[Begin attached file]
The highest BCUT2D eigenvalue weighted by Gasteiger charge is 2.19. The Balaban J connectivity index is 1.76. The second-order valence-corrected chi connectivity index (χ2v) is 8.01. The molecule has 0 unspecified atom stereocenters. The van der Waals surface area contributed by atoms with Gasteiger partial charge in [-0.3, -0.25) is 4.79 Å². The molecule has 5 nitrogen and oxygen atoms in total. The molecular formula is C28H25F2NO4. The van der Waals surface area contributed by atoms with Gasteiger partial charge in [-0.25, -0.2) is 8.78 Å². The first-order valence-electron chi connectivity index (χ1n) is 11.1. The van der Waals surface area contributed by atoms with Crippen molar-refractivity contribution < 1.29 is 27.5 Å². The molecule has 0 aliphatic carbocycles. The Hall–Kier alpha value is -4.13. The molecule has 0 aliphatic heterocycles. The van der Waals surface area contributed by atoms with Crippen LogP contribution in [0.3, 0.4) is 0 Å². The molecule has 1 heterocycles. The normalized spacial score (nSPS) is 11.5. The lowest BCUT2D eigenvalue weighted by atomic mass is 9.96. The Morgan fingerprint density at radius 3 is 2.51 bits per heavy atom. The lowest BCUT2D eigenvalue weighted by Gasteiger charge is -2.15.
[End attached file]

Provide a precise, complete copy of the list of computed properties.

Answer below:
The highest BCUT2D eigenvalue weighted by Gasteiger charge is 2.19. The Balaban J connectivity index is 1.76. The second-order valence-corrected chi connectivity index (χ2v) is 8.01. The molecule has 0 unspecified atom stereocenters. The van der Waals surface area contributed by atoms with Gasteiger partial charge in [-0.3, -0.25) is 4.79 Å². The molecule has 5 nitrogen and oxygen atoms in total. The molecular formula is C28H25F2NO4. The van der Waals surface area contributed by atoms with Gasteiger partial charge in [-0.25, -0.2) is 8.78 Å². The first-order valence-electron chi connectivity index (χ1n) is 11.1. The van der Waals surface area contributed by atoms with Crippen molar-refractivity contribution < 1.29 is 27.5 Å². The molecule has 0 aliphatic carbocycles. The Hall–Kier alpha value is -4.13. The molecule has 0 aliphatic heterocycles. The van der Waals surface area contributed by atoms with Crippen LogP contribution in [0.3, 0.4) is 0 Å². The molecule has 1 heterocycles. The normalized spacial score (nSPS) is 11.5. The lowest BCUT2D eigenvalue weighted by atomic mass is 9.96. The Morgan fingerprint density at radius 3 is 2.51 bits per heavy atom. The lowest BCUT2D eigenvalue weighted by Gasteiger charge is -2.15.